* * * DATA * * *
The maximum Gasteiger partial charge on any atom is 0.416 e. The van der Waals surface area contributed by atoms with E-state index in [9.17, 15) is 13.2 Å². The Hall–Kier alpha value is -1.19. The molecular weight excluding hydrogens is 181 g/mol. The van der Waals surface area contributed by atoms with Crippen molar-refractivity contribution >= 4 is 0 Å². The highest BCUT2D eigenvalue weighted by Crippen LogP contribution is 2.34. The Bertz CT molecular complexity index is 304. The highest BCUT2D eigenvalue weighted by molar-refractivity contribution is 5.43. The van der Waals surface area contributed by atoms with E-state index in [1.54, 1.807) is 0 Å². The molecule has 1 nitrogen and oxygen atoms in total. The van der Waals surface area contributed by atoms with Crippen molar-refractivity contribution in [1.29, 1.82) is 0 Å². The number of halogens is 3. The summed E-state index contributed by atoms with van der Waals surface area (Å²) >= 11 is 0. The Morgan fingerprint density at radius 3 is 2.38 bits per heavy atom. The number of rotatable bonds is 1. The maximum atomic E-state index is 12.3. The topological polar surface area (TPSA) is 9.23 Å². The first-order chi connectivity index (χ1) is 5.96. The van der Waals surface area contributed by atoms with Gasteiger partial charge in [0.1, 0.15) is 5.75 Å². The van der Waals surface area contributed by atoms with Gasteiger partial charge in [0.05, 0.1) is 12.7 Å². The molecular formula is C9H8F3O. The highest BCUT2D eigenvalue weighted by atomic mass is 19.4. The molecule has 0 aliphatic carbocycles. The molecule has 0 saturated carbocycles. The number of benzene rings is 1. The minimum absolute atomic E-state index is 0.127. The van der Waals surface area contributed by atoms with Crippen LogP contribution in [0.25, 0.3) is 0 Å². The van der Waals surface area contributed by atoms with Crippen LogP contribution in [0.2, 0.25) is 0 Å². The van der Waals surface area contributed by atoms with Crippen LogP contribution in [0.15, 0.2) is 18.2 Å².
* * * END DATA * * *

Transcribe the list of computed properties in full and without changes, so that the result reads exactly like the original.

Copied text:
The maximum Gasteiger partial charge on any atom is 0.416 e. The van der Waals surface area contributed by atoms with E-state index in [9.17, 15) is 13.2 Å². The Hall–Kier alpha value is -1.19. The molecular weight excluding hydrogens is 181 g/mol. The van der Waals surface area contributed by atoms with Crippen molar-refractivity contribution >= 4 is 0 Å². The highest BCUT2D eigenvalue weighted by Crippen LogP contribution is 2.34. The Bertz CT molecular complexity index is 304. The highest BCUT2D eigenvalue weighted by molar-refractivity contribution is 5.43. The van der Waals surface area contributed by atoms with E-state index in [1.54, 1.807) is 0 Å². The molecule has 1 nitrogen and oxygen atoms in total. The van der Waals surface area contributed by atoms with Crippen molar-refractivity contribution in [1.29, 1.82) is 0 Å². The number of halogens is 3. The summed E-state index contributed by atoms with van der Waals surface area (Å²) >= 11 is 0. The Morgan fingerprint density at radius 3 is 2.38 bits per heavy atom. The number of rotatable bonds is 1. The maximum atomic E-state index is 12.3. The topological polar surface area (TPSA) is 9.23 Å². The first-order chi connectivity index (χ1) is 5.96. The van der Waals surface area contributed by atoms with Gasteiger partial charge in [0.1, 0.15) is 5.75 Å². The van der Waals surface area contributed by atoms with Gasteiger partial charge in [0.05, 0.1) is 12.7 Å². The molecular formula is C9H8F3O. The highest BCUT2D eigenvalue weighted by atomic mass is 19.4. The molecule has 0 aliphatic carbocycles. The molecule has 0 saturated carbocycles. The number of benzene rings is 1. The minimum absolute atomic E-state index is 0.127. The van der Waals surface area contributed by atoms with Crippen LogP contribution in [0.25, 0.3) is 0 Å². The van der Waals surface area contributed by atoms with Crippen LogP contribution in [0.2, 0.25) is 0 Å². The van der Waals surface area contributed by atoms with Crippen LogP contribution in [0.15, 0.2) is 18.2 Å².